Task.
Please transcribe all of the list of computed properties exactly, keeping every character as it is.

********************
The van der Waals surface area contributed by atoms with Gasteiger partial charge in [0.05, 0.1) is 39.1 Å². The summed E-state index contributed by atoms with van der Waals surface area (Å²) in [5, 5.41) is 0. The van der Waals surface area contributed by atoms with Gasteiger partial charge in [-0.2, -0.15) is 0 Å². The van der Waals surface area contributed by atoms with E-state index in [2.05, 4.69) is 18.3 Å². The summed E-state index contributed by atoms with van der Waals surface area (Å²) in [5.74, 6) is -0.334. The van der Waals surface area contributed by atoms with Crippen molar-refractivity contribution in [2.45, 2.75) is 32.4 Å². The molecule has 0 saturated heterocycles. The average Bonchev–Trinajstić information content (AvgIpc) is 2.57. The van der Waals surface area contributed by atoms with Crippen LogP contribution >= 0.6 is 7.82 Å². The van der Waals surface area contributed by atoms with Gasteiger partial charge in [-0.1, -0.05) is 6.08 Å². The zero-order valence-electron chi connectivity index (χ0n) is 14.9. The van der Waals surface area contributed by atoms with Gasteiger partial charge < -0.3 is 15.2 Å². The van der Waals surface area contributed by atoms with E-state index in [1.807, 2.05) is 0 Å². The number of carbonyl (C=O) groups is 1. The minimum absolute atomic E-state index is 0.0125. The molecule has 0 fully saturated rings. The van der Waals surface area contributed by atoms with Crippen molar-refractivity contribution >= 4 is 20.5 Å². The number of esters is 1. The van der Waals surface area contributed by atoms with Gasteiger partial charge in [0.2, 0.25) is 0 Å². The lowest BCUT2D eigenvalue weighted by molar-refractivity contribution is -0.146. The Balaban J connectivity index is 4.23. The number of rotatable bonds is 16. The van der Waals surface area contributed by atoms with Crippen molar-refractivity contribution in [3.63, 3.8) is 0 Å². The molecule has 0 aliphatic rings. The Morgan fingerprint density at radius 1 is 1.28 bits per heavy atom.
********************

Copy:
The van der Waals surface area contributed by atoms with Gasteiger partial charge in [0.05, 0.1) is 39.1 Å². The summed E-state index contributed by atoms with van der Waals surface area (Å²) in [5, 5.41) is 0. The van der Waals surface area contributed by atoms with Gasteiger partial charge in [-0.2, -0.15) is 0 Å². The van der Waals surface area contributed by atoms with E-state index in [2.05, 4.69) is 18.3 Å². The summed E-state index contributed by atoms with van der Waals surface area (Å²) in [5.74, 6) is -0.334. The van der Waals surface area contributed by atoms with Crippen molar-refractivity contribution in [2.45, 2.75) is 32.4 Å². The molecule has 0 saturated heterocycles. The average Bonchev–Trinajstić information content (AvgIpc) is 2.57. The van der Waals surface area contributed by atoms with Crippen LogP contribution >= 0.6 is 7.82 Å². The van der Waals surface area contributed by atoms with Gasteiger partial charge in [-0.1, -0.05) is 6.08 Å². The zero-order valence-electron chi connectivity index (χ0n) is 14.9. The van der Waals surface area contributed by atoms with Gasteiger partial charge < -0.3 is 15.2 Å². The van der Waals surface area contributed by atoms with E-state index in [1.807, 2.05) is 0 Å². The number of carbonyl (C=O) groups is 1. The minimum absolute atomic E-state index is 0.0125. The molecule has 0 fully saturated rings. The van der Waals surface area contributed by atoms with Crippen molar-refractivity contribution >= 4 is 20.5 Å². The number of esters is 1. The van der Waals surface area contributed by atoms with Gasteiger partial charge in [0.2, 0.25) is 0 Å². The lowest BCUT2D eigenvalue weighted by molar-refractivity contribution is -0.146. The Balaban J connectivity index is 4.23. The number of rotatable bonds is 16. The van der Waals surface area contributed by atoms with Crippen molar-refractivity contribution in [3.63, 3.8) is 0 Å². The molecule has 0 aliphatic rings. The Morgan fingerprint density at radius 1 is 1.28 bits per heavy atom.